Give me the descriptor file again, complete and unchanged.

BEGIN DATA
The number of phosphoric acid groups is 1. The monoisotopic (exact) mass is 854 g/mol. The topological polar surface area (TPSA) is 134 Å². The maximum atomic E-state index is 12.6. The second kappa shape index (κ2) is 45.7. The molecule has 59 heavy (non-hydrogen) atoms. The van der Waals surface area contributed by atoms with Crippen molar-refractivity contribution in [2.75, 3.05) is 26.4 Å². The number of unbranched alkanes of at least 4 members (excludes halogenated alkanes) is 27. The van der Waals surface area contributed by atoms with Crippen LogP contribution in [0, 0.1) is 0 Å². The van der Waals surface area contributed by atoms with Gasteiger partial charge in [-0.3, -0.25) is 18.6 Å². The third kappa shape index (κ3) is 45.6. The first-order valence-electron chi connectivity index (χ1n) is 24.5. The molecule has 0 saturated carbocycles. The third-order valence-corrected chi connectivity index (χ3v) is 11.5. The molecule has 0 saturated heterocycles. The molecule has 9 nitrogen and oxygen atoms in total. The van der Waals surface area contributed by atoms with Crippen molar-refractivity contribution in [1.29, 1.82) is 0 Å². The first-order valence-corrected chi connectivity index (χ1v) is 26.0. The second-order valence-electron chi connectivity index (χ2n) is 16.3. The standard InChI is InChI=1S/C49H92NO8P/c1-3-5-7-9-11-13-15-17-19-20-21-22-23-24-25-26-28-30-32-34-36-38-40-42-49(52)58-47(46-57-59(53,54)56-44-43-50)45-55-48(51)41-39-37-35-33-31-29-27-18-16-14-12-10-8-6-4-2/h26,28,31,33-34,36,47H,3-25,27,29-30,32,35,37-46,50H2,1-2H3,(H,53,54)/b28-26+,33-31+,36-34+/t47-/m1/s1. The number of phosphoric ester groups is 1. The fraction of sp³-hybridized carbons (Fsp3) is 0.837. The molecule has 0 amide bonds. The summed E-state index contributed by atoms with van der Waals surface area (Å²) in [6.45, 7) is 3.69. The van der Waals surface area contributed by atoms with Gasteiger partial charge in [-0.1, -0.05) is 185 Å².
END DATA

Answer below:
The number of phosphoric acid groups is 1. The monoisotopic (exact) mass is 854 g/mol. The topological polar surface area (TPSA) is 134 Å². The maximum atomic E-state index is 12.6. The second kappa shape index (κ2) is 45.7. The molecule has 59 heavy (non-hydrogen) atoms. The van der Waals surface area contributed by atoms with Crippen molar-refractivity contribution in [2.75, 3.05) is 26.4 Å². The number of unbranched alkanes of at least 4 members (excludes halogenated alkanes) is 27. The van der Waals surface area contributed by atoms with Crippen LogP contribution in [0, 0.1) is 0 Å². The van der Waals surface area contributed by atoms with Gasteiger partial charge in [-0.3, -0.25) is 18.6 Å². The third kappa shape index (κ3) is 45.6. The first-order valence-electron chi connectivity index (χ1n) is 24.5. The molecule has 0 saturated carbocycles. The third-order valence-corrected chi connectivity index (χ3v) is 11.5. The molecule has 0 saturated heterocycles. The molecule has 9 nitrogen and oxygen atoms in total. The van der Waals surface area contributed by atoms with Crippen molar-refractivity contribution in [1.29, 1.82) is 0 Å². The first-order valence-corrected chi connectivity index (χ1v) is 26.0. The second-order valence-electron chi connectivity index (χ2n) is 16.3. The standard InChI is InChI=1S/C49H92NO8P/c1-3-5-7-9-11-13-15-17-19-20-21-22-23-24-25-26-28-30-32-34-36-38-40-42-49(52)58-47(46-57-59(53,54)56-44-43-50)45-55-48(51)41-39-37-35-33-31-29-27-18-16-14-12-10-8-6-4-2/h26,28,31,33-34,36,47H,3-25,27,29-30,32,35,37-46,50H2,1-2H3,(H,53,54)/b28-26+,33-31+,36-34+/t47-/m1/s1. The number of phosphoric ester groups is 1. The fraction of sp³-hybridized carbons (Fsp3) is 0.837. The molecule has 0 amide bonds. The summed E-state index contributed by atoms with van der Waals surface area (Å²) in [6.45, 7) is 3.69. The van der Waals surface area contributed by atoms with Gasteiger partial charge in [-0.1, -0.05) is 185 Å².